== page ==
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While so much of this is Lubitsch’s own playful manipulation of the visuals and the ways in which the script seeks to illustrate the dichotomy (and sometimes lack of dichotomy) between the upper and lower classes, I attribute much of the film’s brilliant tone to the wisely cast ensemble, who not only individually turn in great performances, but also uniformly instill the sometimes heightened premise with a polished fluidity. They make everything so believable. Particularly Kay Francis, an underrated ’30s actress (we covered one of her little known comedies, 1935’s The Goose And The Gander, back here in January) who seems to exude a naturalness that’s a bit hard to describe; she’s simultaneously hot and cold: accessible and inaccessible, but always someone whose presence makes the screen infinitely more interesting. She undoubtedly steals the show here with her multi-layered performance. (And with a cast of absolutely astounding character actors — namely Ruggles, Horton, and Smith — that’s no easy feat!)

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But Herbert Marshall, another underrated performer who never re-captured the popularity he once enjoyed during his lifetime, really carries the brunt of the story, as he’s the mastermind who finds himself caught between both worlds — the one with whom he shares so much (Hopkins) and the one who offers him something completely different (Francis). It’s a testament to, not just the scripting, but Marshall’s performance, that the ending is not something easily predictable. For a while there, it looks like Marshall may very well team up with Francis against Hopkins, who is deliciously snotty. And it must be said, Hopkins gives a great performance in an unlikable role — but an entertainingly unlikable one. It must also be said that she brings the picture a good deal of its humor, and offers a nice contrast to the elegant and naturally sophisticated Francis; Hopkins’ sophistication is all shtick — and riotously so. Interestingly, though Hopkins is top-billed, her two other stars get more to do. Yet she is probably most integral to the success of the film — without a performer of her caliber in this role, the story wouldn’t be nearly as amusing and a lot less suspenseful. (Let’s face it, Hopkins is hot. I mean, who would you choose between the two starlets?)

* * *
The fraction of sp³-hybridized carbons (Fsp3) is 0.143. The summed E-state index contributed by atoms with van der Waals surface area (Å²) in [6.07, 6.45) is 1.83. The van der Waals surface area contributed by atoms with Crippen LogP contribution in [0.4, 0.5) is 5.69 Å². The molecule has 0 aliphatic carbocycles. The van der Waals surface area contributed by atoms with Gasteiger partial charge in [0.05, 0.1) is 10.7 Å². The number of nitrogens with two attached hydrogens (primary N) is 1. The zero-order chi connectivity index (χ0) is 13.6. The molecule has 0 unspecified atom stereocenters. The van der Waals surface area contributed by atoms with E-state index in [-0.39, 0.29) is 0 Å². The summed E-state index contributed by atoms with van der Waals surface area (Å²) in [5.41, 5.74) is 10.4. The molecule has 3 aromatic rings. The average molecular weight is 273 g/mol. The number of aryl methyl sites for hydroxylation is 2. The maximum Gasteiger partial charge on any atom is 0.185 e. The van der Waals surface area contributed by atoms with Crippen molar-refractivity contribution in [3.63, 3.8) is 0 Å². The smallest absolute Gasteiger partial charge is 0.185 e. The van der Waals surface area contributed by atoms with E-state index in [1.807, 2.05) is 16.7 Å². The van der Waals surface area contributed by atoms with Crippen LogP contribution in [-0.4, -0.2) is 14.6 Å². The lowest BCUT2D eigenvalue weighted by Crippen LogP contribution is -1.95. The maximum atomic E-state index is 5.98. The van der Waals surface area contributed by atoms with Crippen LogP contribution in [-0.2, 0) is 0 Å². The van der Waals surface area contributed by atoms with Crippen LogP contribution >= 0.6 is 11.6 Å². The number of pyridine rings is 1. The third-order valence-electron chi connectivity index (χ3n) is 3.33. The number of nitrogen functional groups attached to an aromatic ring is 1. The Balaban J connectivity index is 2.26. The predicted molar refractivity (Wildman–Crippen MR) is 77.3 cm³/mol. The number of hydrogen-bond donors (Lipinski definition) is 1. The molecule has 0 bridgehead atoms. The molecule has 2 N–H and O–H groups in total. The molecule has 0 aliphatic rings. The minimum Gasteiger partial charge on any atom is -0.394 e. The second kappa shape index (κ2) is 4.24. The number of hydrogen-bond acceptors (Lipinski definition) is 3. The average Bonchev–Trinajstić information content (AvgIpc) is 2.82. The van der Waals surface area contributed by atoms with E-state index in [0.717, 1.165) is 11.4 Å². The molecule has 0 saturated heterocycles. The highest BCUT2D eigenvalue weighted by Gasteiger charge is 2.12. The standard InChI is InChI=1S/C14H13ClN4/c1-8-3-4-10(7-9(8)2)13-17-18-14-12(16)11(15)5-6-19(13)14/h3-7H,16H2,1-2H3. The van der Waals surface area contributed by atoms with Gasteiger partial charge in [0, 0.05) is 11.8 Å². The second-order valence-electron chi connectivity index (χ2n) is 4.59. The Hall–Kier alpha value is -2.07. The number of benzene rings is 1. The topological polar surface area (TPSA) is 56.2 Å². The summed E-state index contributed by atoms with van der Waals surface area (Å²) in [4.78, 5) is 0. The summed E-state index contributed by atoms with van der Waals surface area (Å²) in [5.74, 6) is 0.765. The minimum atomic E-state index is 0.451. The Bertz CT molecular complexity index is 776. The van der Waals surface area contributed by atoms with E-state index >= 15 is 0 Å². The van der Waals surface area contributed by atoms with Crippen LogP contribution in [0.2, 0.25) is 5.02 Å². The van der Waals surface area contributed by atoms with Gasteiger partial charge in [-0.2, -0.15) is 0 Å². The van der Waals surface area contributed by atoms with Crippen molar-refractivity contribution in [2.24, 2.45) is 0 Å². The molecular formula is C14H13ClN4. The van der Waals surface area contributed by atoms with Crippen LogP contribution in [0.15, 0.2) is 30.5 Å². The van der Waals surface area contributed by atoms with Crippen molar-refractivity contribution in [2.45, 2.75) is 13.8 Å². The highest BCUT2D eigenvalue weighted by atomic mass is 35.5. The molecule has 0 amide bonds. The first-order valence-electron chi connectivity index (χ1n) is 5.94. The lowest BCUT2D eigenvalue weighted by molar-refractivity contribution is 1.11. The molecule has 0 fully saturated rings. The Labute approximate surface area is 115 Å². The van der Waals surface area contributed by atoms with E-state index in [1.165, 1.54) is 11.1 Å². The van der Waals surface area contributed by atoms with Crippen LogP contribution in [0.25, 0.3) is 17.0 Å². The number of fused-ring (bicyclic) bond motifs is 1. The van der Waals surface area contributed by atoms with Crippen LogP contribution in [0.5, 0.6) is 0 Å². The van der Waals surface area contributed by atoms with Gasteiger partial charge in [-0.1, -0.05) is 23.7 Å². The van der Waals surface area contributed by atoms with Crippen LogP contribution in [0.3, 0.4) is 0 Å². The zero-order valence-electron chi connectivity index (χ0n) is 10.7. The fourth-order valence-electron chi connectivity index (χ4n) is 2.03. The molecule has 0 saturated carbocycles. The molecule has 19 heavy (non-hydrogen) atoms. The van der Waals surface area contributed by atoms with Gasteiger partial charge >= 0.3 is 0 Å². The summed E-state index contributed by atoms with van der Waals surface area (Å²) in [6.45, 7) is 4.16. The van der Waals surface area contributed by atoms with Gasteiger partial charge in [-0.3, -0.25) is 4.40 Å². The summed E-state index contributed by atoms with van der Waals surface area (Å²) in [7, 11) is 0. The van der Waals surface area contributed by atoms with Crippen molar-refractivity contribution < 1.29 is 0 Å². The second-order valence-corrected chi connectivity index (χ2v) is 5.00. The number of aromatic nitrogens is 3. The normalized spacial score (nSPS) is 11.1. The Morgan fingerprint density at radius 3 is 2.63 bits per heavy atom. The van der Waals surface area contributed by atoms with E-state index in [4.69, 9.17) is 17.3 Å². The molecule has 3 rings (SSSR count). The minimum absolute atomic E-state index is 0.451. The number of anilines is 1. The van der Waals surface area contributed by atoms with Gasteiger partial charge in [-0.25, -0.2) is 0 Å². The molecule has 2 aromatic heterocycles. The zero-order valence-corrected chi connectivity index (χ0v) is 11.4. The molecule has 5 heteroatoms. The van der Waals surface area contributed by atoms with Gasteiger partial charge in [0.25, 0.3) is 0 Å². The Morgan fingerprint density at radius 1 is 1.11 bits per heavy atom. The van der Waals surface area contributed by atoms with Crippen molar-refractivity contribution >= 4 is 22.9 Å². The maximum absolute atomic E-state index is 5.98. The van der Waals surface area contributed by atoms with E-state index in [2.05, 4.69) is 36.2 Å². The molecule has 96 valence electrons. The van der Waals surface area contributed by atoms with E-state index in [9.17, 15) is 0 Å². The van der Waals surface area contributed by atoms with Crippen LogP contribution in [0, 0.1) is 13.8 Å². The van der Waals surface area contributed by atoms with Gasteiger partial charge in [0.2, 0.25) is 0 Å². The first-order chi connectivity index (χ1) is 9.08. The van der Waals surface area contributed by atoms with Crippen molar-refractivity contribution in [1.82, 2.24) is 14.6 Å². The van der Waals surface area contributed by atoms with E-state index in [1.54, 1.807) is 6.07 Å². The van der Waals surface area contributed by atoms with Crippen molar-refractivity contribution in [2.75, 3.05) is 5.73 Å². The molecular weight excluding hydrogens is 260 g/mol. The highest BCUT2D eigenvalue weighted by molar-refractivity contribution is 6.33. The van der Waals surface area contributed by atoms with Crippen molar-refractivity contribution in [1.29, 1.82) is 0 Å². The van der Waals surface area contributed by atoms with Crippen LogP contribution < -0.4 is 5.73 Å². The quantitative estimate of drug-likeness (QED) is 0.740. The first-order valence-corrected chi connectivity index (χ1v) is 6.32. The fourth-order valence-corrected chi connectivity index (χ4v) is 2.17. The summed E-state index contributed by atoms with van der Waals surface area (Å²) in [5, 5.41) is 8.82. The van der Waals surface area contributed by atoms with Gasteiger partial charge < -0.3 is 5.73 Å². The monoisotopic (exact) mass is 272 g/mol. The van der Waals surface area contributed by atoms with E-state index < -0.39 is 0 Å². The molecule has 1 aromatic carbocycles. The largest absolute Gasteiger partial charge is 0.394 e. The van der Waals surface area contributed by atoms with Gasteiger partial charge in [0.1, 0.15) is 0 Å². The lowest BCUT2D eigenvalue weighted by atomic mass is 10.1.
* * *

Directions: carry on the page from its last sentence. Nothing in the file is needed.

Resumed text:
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Simply, this is a classic Lubitsch film — his best Pre-Coder and one of my favorite pictures of all time. The script crackles, the performances ring with sincerity and humor, and the narrative is both cinematic and engaging throughout. Highly recommended to everybody everywhere.

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Come back next Friday for another Pre-Code Hopkins film! And tune in on Monday for the start of a whole new week on That’s Entertainment! 

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6 thoughts on “SPOTLIGHT: Hot Pre-Code Hopkins (III)

  1. Congrats on another impressive milestone Jackson. I’m so glad you’re covering Miriam Hopkins; she’s one of my faves. I just saw this film for the first time a couple of weeks ago and it is just as fresh and funny today. It’s cheeky, even in tiny moments such as the neon sign of the figures simulating sex. Miriam Hopkins did get most of the laugh out loud lines, but I agree that Francis stole the show. I liked how the women got to have a lot of fun and agency in this film, something you don’t see much in Hays Code movies. Thanks for another great review.